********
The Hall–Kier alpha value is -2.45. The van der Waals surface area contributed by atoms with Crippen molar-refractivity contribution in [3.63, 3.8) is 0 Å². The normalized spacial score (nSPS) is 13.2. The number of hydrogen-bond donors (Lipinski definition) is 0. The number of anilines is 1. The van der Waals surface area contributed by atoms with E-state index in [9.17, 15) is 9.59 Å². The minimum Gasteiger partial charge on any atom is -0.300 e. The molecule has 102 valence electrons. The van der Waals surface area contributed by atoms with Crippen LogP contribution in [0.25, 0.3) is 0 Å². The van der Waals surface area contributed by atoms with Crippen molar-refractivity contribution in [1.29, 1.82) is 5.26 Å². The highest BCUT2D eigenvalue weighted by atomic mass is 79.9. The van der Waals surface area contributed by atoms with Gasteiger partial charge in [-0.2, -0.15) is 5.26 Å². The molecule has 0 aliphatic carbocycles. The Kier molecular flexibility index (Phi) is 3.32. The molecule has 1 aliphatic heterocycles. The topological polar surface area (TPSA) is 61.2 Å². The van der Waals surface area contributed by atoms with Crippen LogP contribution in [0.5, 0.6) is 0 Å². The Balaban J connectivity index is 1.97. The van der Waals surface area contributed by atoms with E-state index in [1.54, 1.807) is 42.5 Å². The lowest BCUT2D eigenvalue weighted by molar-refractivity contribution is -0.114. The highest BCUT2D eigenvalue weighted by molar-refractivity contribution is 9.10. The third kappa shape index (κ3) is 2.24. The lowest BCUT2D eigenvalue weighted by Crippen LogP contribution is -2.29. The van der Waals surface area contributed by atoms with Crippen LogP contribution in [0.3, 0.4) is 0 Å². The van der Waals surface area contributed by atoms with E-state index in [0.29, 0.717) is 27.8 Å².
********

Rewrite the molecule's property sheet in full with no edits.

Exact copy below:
The Hall–Kier alpha value is -2.45. The van der Waals surface area contributed by atoms with Crippen molar-refractivity contribution in [3.63, 3.8) is 0 Å². The normalized spacial score (nSPS) is 13.2. The number of hydrogen-bond donors (Lipinski definition) is 0. The number of anilines is 1. The van der Waals surface area contributed by atoms with E-state index in [9.17, 15) is 9.59 Å². The minimum Gasteiger partial charge on any atom is -0.300 e. The molecule has 102 valence electrons. The van der Waals surface area contributed by atoms with Crippen LogP contribution in [0.25, 0.3) is 0 Å². The van der Waals surface area contributed by atoms with Crippen molar-refractivity contribution in [1.29, 1.82) is 5.26 Å². The highest BCUT2D eigenvalue weighted by atomic mass is 79.9. The van der Waals surface area contributed by atoms with Gasteiger partial charge in [-0.2, -0.15) is 5.26 Å². The molecule has 0 aliphatic carbocycles. The Kier molecular flexibility index (Phi) is 3.32. The molecule has 1 aliphatic heterocycles. The topological polar surface area (TPSA) is 61.2 Å². The van der Waals surface area contributed by atoms with Crippen LogP contribution in [0.5, 0.6) is 0 Å². The Balaban J connectivity index is 1.97. The van der Waals surface area contributed by atoms with E-state index in [1.54, 1.807) is 42.5 Å². The lowest BCUT2D eigenvalue weighted by molar-refractivity contribution is -0.114. The highest BCUT2D eigenvalue weighted by molar-refractivity contribution is 9.10. The third kappa shape index (κ3) is 2.24. The lowest BCUT2D eigenvalue weighted by Crippen LogP contribution is -2.29. The van der Waals surface area contributed by atoms with Crippen LogP contribution in [0.3, 0.4) is 0 Å². The van der Waals surface area contributed by atoms with E-state index in [0.29, 0.717) is 27.8 Å².